The Doomtree collective is different than many of today’s modern hip hop groups. They’re not in it for fame, bitches, cars, bling, or money—even though it would be nice to someday get paid for following their musical passion. Doomtree simply exist to produce music. Doomtree define themselves as not only as a record label and a group of solo artists working together as a music group but also above all else, as a family.
It could have been any hot summer Saturday—it should be every hot summer Saturday. We met at the newly constructed testament of the human will: Brick and Mortar skate shop. I was greeted by a mass of smiling friends, my extended family—a sweaty, dirty, wounded, raised-by-the-streets pack of wolves—blood brothers. The UTA Trax approached, we boarded, and anarchy ensued.
Come out to Urban Lounge on Saturday, Oct. 9 to rock out with inventive hardcore from Reviver and unearthly stoner metal from Laughter. Dirty Vespuccis will kick it off 10:00 p.m. Kids seats still just five bucks.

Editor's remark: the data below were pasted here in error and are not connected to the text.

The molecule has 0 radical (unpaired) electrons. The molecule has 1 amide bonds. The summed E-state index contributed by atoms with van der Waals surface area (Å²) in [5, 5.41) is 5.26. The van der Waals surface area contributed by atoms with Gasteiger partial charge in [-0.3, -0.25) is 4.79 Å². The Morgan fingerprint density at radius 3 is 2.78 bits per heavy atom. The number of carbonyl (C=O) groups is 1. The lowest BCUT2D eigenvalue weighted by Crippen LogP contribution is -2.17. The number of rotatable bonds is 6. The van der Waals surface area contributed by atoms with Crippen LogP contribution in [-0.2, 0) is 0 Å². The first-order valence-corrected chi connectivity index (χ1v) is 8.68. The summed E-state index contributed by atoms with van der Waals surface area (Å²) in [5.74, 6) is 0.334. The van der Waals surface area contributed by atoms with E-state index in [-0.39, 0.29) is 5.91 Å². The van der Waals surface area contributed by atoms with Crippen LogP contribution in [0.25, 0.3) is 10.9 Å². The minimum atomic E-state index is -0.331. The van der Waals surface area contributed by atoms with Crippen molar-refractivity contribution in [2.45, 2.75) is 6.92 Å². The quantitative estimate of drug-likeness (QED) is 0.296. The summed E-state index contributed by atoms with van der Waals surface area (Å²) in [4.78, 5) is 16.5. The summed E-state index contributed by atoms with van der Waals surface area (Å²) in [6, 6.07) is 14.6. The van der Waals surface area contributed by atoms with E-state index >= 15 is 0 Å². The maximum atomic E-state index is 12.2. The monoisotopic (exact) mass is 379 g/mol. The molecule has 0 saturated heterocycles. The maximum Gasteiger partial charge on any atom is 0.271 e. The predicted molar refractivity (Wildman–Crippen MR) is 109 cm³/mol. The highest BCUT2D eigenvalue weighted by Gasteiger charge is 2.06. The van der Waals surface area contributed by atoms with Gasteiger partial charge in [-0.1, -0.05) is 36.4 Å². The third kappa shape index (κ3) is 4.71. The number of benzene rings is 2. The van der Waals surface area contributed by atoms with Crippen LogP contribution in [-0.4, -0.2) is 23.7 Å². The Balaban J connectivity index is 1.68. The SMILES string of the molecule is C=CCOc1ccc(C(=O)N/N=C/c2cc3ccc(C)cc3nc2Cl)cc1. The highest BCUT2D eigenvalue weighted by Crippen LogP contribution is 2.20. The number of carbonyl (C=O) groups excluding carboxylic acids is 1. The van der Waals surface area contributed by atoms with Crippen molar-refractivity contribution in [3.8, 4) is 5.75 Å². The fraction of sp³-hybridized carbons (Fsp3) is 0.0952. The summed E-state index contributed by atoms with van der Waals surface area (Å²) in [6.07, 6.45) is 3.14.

For almost thirty years—and roughly as many bassists—The Melvins have been disgusting mainstream music listeners and blowing the faces off of their fanbase, combining the best elements of punk rock, doom/heavy metal and noise into one sonic haymaker. Drummer Dale Crover, with the band since 1984, handled a telephone call from yours truly in anticipation of the band’s Oct. 4 show in Salt Lake City.
Nickel & Dime are Salt Lake’s up-and-coming hard electro DJs, playing massive sets in bars and parties all over the city, satisfying the craving in the party scene for nasty, hard-as-shit electronic dance music. What stands out about this DJ group is their ability to diversify, and their complete determination to be the best DJs possible, constantly finding fresh and unique material to use in their live shows and recorded mixes.
Japanese post-hardcore giants Envy create brutally dense soundscapes that skirt the edge between hardcore and post-rock, and cut across language barriers. Their fifth album solidifies their full musical evolution into a peerless band incorporating the speed, intensity and emotional contact of hardcore and the expansiveness of post-rock. I spoke to lead singer Tetsuya Fukagawa about the how to express hope in heavy music and how to convey emotion without language being a factor.